If you like the Blues then
go out and buy this album.
Albert King never got the mass recognition
he deserved; he always seemed to be in
the shadow of B.B. King. But Blues guitarists,
especially those who discovered electric
blues in the sixties, idolized him, to
them he was the master. Eric Clapton freely
admits to being heavily influenced by
Albert King, recording Kings “Born Under
A Bad Sign” with Cream, and still playing
it live today.
The Innovative television program ‘In
Session’ was recorded in Canada and allowed
a pairing of two musicians who, although
similar in style, never had the chance
to actually play together.
Albert King wasn’t sure who it was he’d
been booked to jam with, although his
manager had persuaded him to turn up as
he assured him that he did in fact know
this hotshot guitar slinger. On arrival
Albert recognized the 29-year-old Texan
immediately, not as the young guitar star
Stevie Ray Vaughan (Stevie had just played
on David Bowies “Lets Dance” album), But
as “Little Stevie” the skinny kid who’d
been coming around - and eventually sitting
in – every time Albert passed through
Stevie idolised Albert. Even before he
was in his teens, Stevie had been captivated
by the Mississippi born guitar mashes
uniqueness, the torrid tone, incisive
phrasing, even the rocket like shape of
Albert’s instrument. The boy had other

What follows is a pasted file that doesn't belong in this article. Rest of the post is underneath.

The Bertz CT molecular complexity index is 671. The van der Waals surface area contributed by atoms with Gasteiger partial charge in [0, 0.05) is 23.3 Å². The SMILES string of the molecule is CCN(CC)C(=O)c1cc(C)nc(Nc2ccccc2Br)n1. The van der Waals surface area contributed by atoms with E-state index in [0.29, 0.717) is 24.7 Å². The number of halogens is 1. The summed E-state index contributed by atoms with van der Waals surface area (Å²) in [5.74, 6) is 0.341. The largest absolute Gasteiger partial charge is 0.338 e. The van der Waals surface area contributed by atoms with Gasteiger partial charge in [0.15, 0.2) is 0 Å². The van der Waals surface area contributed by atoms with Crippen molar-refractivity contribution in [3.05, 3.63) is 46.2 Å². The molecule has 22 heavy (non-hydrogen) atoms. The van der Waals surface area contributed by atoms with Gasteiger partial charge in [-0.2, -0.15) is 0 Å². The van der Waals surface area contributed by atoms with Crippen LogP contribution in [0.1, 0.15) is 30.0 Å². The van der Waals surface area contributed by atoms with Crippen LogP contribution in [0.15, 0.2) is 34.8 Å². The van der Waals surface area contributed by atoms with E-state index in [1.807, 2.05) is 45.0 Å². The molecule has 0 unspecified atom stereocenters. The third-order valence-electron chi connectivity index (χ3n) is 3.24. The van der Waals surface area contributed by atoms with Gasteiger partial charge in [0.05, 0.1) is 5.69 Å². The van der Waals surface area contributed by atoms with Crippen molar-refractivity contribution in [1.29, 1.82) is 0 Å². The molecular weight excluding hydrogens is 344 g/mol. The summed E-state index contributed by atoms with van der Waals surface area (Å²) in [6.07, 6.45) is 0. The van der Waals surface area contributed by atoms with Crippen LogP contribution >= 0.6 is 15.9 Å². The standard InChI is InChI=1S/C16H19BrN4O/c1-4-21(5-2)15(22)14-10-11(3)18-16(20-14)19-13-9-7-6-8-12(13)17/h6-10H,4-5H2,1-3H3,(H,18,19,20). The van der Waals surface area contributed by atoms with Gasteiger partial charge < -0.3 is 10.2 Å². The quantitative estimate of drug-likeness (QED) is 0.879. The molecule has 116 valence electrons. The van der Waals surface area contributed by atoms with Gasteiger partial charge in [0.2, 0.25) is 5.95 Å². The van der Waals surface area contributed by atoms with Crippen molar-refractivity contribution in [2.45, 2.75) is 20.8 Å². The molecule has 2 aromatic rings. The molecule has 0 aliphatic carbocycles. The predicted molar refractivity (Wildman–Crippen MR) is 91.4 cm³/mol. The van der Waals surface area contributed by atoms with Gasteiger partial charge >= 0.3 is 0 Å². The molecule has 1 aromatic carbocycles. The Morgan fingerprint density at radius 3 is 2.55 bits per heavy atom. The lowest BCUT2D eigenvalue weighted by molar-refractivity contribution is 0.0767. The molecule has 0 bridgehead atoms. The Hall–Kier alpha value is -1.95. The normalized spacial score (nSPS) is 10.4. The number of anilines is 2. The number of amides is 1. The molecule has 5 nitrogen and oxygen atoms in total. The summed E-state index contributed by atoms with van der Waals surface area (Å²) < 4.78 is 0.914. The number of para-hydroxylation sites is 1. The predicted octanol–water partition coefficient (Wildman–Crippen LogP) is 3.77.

musical heros, most notably older brother
Jimmie Vaughan, as well as Lonnie Mack
and Jimi Hendrix. But it was Albert’s
influence that would remain the most pervasive
through out Stevie’s career.
So this ‘In Session’ jam was a true meeting
of two guitar greats. It is the only known
recording of Albert King and Stevie Ray
Vaughan performing together.
It’s long overdue commercial release stands
as a fitting tribute to the genius of
two of the greatest musicians ever to
have played the electric guitar.
Of the seven songs they belt out six are
staple Albert King live shows regulars
starting out with a savage version of
“Call It Stormy Monday” and reaching spectacular
heights when both guitarists go into orbit
during the fifteen minute blues workout
of “Blues At Sunrise”. It fair makes the
hair on the back of your neck stand up.
The 60-year old Albert ruled over the
proceedings like a benevolent father retaining
control while allowing his quest loads
of solo space in which displays his awesome
power over the electric guitar.
The interplay between the too blues masters
is uncannily empathetic, and Albert’s
fans will find special pleasure in hearing
him play rhythm parts at such length while
allowing Stevie to go supersonic all over
The only non Albert King song is when
Albert teases Stevie Ray Vaughan into
playing “Pride And Joy” where the master
lays down a barnstorming solo on his protégés
Sensibly the Fantasy record label who
have released this great work have left
it whole and included the banter between
songs where Albert often lays pearls of
Wisdom to Stevie. I won’t ruin it by spilling
the beans, get hold of this album and
find out yourself.
Albert was in a sense passing the torch
to Stevie as he was only to ever record
one more album, “I’m In a Phone Booth
Baby”. Although he stayed out on the road
until his death from a massive heart attack
in Memphis on December 21, 1992 Albert
was 69 and had enjoyed a full life in
Stevie wasn’t as fortunate. At the height
of his career, on August 27, 1990, he
was killed in a helicopter crash at Alpine
Valley Wisconsin. He was only 35.
The album is a fine tribute to both men.
Pawed by Mott The Dog
Remastered by Ella Crew